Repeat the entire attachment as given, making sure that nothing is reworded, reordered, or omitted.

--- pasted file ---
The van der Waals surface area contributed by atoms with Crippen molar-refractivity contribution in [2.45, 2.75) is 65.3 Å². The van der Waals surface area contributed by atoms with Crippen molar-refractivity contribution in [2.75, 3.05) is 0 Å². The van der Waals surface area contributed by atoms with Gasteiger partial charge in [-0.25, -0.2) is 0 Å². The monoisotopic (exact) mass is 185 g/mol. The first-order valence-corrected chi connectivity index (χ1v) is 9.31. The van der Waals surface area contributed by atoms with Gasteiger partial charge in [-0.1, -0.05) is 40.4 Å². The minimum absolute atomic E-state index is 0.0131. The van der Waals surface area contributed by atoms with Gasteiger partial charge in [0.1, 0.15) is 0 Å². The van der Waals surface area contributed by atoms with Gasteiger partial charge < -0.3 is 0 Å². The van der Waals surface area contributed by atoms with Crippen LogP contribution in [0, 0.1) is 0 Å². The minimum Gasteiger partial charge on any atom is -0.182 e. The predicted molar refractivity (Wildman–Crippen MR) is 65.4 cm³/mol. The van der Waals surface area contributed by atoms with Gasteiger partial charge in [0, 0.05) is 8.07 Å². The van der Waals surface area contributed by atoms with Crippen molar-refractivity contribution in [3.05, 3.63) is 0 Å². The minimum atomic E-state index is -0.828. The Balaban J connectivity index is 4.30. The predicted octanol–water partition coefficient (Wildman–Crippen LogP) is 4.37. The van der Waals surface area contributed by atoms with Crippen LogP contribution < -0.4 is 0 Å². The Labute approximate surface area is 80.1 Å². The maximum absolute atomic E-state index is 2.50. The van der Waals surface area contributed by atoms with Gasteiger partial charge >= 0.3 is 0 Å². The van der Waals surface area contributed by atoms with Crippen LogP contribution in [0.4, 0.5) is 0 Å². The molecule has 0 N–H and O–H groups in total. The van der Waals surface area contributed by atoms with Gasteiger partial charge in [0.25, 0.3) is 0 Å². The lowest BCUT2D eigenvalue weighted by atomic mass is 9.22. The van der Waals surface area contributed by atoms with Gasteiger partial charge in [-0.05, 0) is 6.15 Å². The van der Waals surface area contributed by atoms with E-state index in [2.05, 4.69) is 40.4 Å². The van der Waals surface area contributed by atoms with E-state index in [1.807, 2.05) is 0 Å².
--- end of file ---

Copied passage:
The van der Waals surface area contributed by atoms with Crippen molar-refractivity contribution in [2.45, 2.75) is 65.3 Å². The van der Waals surface area contributed by atoms with Crippen molar-refractivity contribution in [2.75, 3.05) is 0 Å². The van der Waals surface area contributed by atoms with Gasteiger partial charge in [-0.25, -0.2) is 0 Å². The monoisotopic (exact) mass is 185 g/mol. The first-order valence-corrected chi connectivity index (χ1v) is 9.31. The van der Waals surface area contributed by atoms with Gasteiger partial charge in [-0.1, -0.05) is 40.4 Å². The minimum absolute atomic E-state index is 0.0131. The van der Waals surface area contributed by atoms with Gasteiger partial charge in [0.1, 0.15) is 0 Å². The van der Waals surface area contributed by atoms with Gasteiger partial charge < -0.3 is 0 Å². The van der Waals surface area contributed by atoms with Crippen LogP contribution in [0, 0.1) is 0 Å². The minimum Gasteiger partial charge on any atom is -0.182 e. The predicted molar refractivity (Wildman–Crippen MR) is 65.4 cm³/mol. The van der Waals surface area contributed by atoms with Gasteiger partial charge in [0, 0.05) is 8.07 Å². The van der Waals surface area contributed by atoms with Crippen molar-refractivity contribution in [3.05, 3.63) is 0 Å². The minimum atomic E-state index is -0.828. The Balaban J connectivity index is 4.30. The predicted octanol–water partition coefficient (Wildman–Crippen LogP) is 4.37. The van der Waals surface area contributed by atoms with Crippen LogP contribution < -0.4 is 0 Å². The Labute approximate surface area is 80.1 Å². The maximum absolute atomic E-state index is 2.50. The van der Waals surface area contributed by atoms with Gasteiger partial charge >= 0.3 is 0 Å². The van der Waals surface area contributed by atoms with Crippen LogP contribution in [0.4, 0.5) is 0 Å². The molecule has 0 N–H and O–H groups in total. The van der Waals surface area contributed by atoms with Gasteiger partial charge in [0.25, 0.3) is 0 Å². The lowest BCUT2D eigenvalue weighted by atomic mass is 9.22. The van der Waals surface area contributed by atoms with Gasteiger partial charge in [-0.05, 0) is 6.15 Å². The van der Waals surface area contributed by atoms with E-state index in [2.05, 4.69) is 40.4 Å². The van der Waals surface area contributed by atoms with E-state index in [1.807, 2.05) is 0 Å².